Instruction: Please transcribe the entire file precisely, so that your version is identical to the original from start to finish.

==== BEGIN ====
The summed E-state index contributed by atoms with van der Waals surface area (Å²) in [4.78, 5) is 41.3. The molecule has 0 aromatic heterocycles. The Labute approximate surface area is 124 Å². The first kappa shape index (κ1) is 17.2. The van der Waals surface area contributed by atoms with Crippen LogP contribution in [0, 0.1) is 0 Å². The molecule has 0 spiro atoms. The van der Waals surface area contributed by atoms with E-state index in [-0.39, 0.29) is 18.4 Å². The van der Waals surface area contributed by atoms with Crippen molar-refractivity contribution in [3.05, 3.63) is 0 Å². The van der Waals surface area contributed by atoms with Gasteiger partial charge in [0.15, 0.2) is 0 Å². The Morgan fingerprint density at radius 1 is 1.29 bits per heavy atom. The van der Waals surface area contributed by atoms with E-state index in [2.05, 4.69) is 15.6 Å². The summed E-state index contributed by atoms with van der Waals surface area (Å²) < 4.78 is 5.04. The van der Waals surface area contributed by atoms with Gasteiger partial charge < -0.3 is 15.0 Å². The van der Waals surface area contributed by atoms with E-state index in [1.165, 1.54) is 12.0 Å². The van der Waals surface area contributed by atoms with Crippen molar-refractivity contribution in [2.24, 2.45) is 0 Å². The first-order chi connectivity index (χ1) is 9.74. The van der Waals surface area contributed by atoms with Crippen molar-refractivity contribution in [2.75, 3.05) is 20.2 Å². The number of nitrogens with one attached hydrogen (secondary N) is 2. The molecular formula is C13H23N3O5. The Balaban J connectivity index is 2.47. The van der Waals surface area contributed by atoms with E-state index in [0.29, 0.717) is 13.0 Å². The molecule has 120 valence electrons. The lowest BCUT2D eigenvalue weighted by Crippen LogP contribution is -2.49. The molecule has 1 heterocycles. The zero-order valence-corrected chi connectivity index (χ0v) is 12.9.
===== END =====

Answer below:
The summed E-state index contributed by atoms with van der Waals surface area (Å²) in [4.78, 5) is 41.3. The molecule has 0 aromatic heterocycles. The Labute approximate surface area is 124 Å². The first kappa shape index (κ1) is 17.2. The van der Waals surface area contributed by atoms with Crippen LogP contribution in [0, 0.1) is 0 Å². The molecule has 0 spiro atoms. The van der Waals surface area contributed by atoms with E-state index in [-0.39, 0.29) is 18.4 Å². The van der Waals surface area contributed by atoms with Crippen molar-refractivity contribution in [3.05, 3.63) is 0 Å². The van der Waals surface area contributed by atoms with Gasteiger partial charge in [0.15, 0.2) is 0 Å². The Morgan fingerprint density at radius 1 is 1.29 bits per heavy atom. The van der Waals surface area contributed by atoms with E-state index in [2.05, 4.69) is 15.6 Å². The summed E-state index contributed by atoms with van der Waals surface area (Å²) < 4.78 is 5.04. The van der Waals surface area contributed by atoms with Gasteiger partial charge < -0.3 is 15.0 Å². The van der Waals surface area contributed by atoms with E-state index in [1.165, 1.54) is 12.0 Å². The van der Waals surface area contributed by atoms with Crippen molar-refractivity contribution in [2.24, 2.45) is 0 Å². The first-order chi connectivity index (χ1) is 9.74. The van der Waals surface area contributed by atoms with Crippen molar-refractivity contribution in [2.75, 3.05) is 20.2 Å². The number of nitrogens with one attached hydrogen (secondary N) is 2. The molecular formula is C13H23N3O5. The Balaban J connectivity index is 2.47. The van der Waals surface area contributed by atoms with E-state index in [0.29, 0.717) is 13.0 Å². The molecule has 120 valence electrons. The lowest BCUT2D eigenvalue weighted by Crippen LogP contribution is -2.49. The molecule has 1 heterocycles. The zero-order valence-corrected chi connectivity index (χ0v) is 12.9.